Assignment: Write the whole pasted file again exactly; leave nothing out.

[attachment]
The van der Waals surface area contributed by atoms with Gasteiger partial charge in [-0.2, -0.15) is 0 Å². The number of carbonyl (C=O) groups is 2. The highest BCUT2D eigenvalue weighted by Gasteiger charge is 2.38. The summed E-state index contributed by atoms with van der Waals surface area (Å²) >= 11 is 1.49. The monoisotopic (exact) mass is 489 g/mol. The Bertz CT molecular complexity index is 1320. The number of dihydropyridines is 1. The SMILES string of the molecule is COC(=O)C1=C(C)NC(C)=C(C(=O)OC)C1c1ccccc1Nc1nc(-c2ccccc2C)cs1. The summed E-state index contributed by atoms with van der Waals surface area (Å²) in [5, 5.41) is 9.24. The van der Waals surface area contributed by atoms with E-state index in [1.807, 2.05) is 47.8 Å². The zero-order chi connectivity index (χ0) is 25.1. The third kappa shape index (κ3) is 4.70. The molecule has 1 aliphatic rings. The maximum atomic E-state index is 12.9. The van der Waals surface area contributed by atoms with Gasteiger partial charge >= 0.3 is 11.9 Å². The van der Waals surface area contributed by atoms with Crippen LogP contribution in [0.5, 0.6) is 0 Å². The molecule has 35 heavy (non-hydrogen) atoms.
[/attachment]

The van der Waals surface area contributed by atoms with Gasteiger partial charge in [-0.2, -0.15) is 0 Å². The number of carbonyl (C=O) groups is 2. The highest BCUT2D eigenvalue weighted by Gasteiger charge is 2.38. The summed E-state index contributed by atoms with van der Waals surface area (Å²) >= 11 is 1.49. The monoisotopic (exact) mass is 489 g/mol. The Bertz CT molecular complexity index is 1320. The number of dihydropyridines is 1. The SMILES string of the molecule is COC(=O)C1=C(C)NC(C)=C(C(=O)OC)C1c1ccccc1Nc1nc(-c2ccccc2C)cs1. The summed E-state index contributed by atoms with van der Waals surface area (Å²) in [5, 5.41) is 9.24. The van der Waals surface area contributed by atoms with E-state index in [1.807, 2.05) is 47.8 Å². The zero-order chi connectivity index (χ0) is 25.1. The third kappa shape index (κ3) is 4.70. The molecule has 1 aliphatic rings. The maximum atomic E-state index is 12.9. The van der Waals surface area contributed by atoms with Gasteiger partial charge >= 0.3 is 11.9 Å². The van der Waals surface area contributed by atoms with Crippen LogP contribution in [0.5, 0.6) is 0 Å². The molecule has 35 heavy (non-hydrogen) atoms.